Take for instance the medium voltage expulsion fuse mounted in a cutout. If it's rated correctly and it trips, what does it do? It blows in half and the cutout falls open. So what happens if it's underrated? If it trips, it blows in half and the cutout holder is also damaged and falls open so when we go to reset it, we have to replace more than just the fuse. The practical effect is kind of moot.

Another example that commonly occurs is if we have several turbine generators on a common intermediate bus. Some of the scenarios may predict that under some extreme combination of conditions such as running all turbine generators at the same time in a plant that is steam limited to running some number less than that or say running with both mains and a tie closed in a main-tie-main switchgear that we exceed short circuit ratings but that has never been done in 20+ years and operationally there is no scenario under which that would be done. See, the math gives a "correct" result but it doesn't match reality.

Another real example I've seen is a plant where some areas ran 2x500 MCM per phase and others ran a single 500 MCM cable per phase for feeders to switchgear. Under ANSI ratings it is mildly under-rated for the single cable case. The plant has been operating for 50 years and has NEVER had a failure. Rerunning under the IEC short circuit model shows that ANSI overpredicts, which we know it will do because of some of the simplifications of the simplified ANSI model that was developed at a time when we still did these things with slide rules as opposed to just using the actual impedances and solving the sparse matrix with a computer like we do today. But in the US we use the ANSI standard. Does that mean that we rip out hundreds of feeders, duct banks, cable trays, and conduit, and spend millions of dollars "fixing" a problem of using a standard that is known to give conservative (overpredict) results? Or stick a bunch of crazy labels out there and scare people needlessly?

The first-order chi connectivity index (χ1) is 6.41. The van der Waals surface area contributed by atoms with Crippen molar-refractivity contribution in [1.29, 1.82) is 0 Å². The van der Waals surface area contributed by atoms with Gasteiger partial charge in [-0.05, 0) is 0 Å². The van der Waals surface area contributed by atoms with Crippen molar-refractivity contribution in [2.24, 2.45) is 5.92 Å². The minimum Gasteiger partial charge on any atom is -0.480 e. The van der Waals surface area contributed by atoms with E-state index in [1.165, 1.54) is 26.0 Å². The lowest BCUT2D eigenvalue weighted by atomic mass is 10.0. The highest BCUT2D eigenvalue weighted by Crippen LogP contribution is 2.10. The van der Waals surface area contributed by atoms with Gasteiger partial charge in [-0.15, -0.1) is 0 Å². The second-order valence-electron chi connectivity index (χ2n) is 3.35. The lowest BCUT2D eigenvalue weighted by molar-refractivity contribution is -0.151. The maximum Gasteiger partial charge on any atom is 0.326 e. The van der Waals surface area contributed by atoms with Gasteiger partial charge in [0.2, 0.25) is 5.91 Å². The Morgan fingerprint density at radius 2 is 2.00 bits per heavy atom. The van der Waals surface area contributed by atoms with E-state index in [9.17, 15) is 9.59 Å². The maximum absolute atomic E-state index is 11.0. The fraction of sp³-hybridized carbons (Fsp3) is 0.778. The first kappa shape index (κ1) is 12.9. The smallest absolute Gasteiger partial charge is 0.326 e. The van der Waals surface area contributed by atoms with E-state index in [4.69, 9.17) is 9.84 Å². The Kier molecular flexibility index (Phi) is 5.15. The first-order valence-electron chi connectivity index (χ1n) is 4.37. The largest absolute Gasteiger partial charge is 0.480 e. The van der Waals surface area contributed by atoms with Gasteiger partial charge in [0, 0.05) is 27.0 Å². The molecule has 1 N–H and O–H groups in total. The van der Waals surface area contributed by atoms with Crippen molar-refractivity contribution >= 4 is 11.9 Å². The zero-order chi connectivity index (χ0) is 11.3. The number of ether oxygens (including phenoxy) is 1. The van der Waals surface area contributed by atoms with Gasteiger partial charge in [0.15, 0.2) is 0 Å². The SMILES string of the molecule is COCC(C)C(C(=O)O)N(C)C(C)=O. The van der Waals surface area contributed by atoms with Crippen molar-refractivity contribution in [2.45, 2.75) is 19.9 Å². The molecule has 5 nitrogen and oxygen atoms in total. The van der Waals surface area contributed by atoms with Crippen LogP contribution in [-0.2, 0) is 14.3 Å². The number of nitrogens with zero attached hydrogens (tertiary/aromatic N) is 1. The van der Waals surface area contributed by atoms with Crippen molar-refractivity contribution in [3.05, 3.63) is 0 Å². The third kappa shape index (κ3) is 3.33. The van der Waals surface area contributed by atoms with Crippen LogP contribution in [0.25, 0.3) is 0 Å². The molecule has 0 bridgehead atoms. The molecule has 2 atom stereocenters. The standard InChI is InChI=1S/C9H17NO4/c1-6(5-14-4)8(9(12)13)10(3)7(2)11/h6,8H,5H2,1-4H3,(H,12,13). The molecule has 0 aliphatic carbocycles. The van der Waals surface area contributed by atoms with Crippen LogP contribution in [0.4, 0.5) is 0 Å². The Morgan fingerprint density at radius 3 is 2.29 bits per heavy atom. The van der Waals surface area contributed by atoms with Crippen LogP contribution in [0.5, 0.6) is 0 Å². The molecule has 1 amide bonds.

This is obviously vastly different from when purchasing starts buying 100 A, 10 kA breakers because they are way cheaper than 100 A, 35 kA breakers because they are cheaper or wanting to standardize on one breaker when the 35 kA's won't fit in the 10 kA hardware and the 10 kA's are obviously undersized. That's just stupidity and something maintenance has to watch out for but something that frequently occurs, particularly when stuff becomes obsolete and you end up out in the secondary/surplus/EBay market for parts.


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 Post subject: Re: Underrated Equipment Label
PostPosted: Thu Jan 18, 2018 8:17 am 
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This label is being utilized through out our company on equipment that is being utilized and interacted with on a day to day basis's. I have one location that had 777 label placed on equipment. It is causing a HUGE misconception of how the equipment will react if operated. I have reviewed the studies and some equipment is underrated and we identify those device's and remediate ASAP. A lot of the equipment has marginal results, IF conductor impedance is utilized and motor contributions along with realistic settings in the model the equipment becomes cat 4 or in some cases lower.